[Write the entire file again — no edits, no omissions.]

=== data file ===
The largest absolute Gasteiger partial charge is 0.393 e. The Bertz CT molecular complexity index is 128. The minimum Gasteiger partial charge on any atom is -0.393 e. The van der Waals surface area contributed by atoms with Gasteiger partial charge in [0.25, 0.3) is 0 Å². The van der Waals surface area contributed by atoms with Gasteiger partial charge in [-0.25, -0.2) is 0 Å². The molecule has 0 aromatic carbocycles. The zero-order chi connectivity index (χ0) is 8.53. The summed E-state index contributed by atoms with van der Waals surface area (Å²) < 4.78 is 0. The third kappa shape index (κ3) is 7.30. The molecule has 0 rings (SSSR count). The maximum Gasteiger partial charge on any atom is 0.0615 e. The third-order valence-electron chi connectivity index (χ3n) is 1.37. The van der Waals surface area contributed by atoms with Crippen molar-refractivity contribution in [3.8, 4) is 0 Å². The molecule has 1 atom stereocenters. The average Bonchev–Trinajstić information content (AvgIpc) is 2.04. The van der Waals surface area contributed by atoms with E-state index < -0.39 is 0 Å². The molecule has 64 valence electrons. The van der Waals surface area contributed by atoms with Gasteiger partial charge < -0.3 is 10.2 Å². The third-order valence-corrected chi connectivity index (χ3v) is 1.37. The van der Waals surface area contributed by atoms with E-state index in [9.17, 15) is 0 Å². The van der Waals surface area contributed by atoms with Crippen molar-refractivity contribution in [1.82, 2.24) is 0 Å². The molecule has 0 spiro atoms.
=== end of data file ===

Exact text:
The largest absolute Gasteiger partial charge is 0.393 e. The Bertz CT molecular complexity index is 128. The minimum Gasteiger partial charge on any atom is -0.393 e. The van der Waals surface area contributed by atoms with Gasteiger partial charge in [0.25, 0.3) is 0 Å². The van der Waals surface area contributed by atoms with Gasteiger partial charge in [-0.25, -0.2) is 0 Å². The molecule has 0 aromatic carbocycles. The zero-order chi connectivity index (χ0) is 8.53. The summed E-state index contributed by atoms with van der Waals surface area (Å²) < 4.78 is 0. The third kappa shape index (κ3) is 7.30. The molecule has 0 rings (SSSR count). The maximum Gasteiger partial charge on any atom is 0.0615 e. The third-order valence-electron chi connectivity index (χ3n) is 1.37. The van der Waals surface area contributed by atoms with Crippen molar-refractivity contribution in [3.8, 4) is 0 Å². The molecule has 1 atom stereocenters. The average Bonchev–Trinajstić information content (AvgIpc) is 2.04. The van der Waals surface area contributed by atoms with E-state index < -0.39 is 0 Å². The molecule has 64 valence electrons. The van der Waals surface area contributed by atoms with Gasteiger partial charge < -0.3 is 10.2 Å². The third-order valence-corrected chi connectivity index (χ3v) is 1.37. The van der Waals surface area contributed by atoms with E-state index in [9.17, 15) is 0 Å². The van der Waals surface area contributed by atoms with Crippen molar-refractivity contribution in [1.82, 2.24) is 0 Å². The molecule has 0 spiro atoms.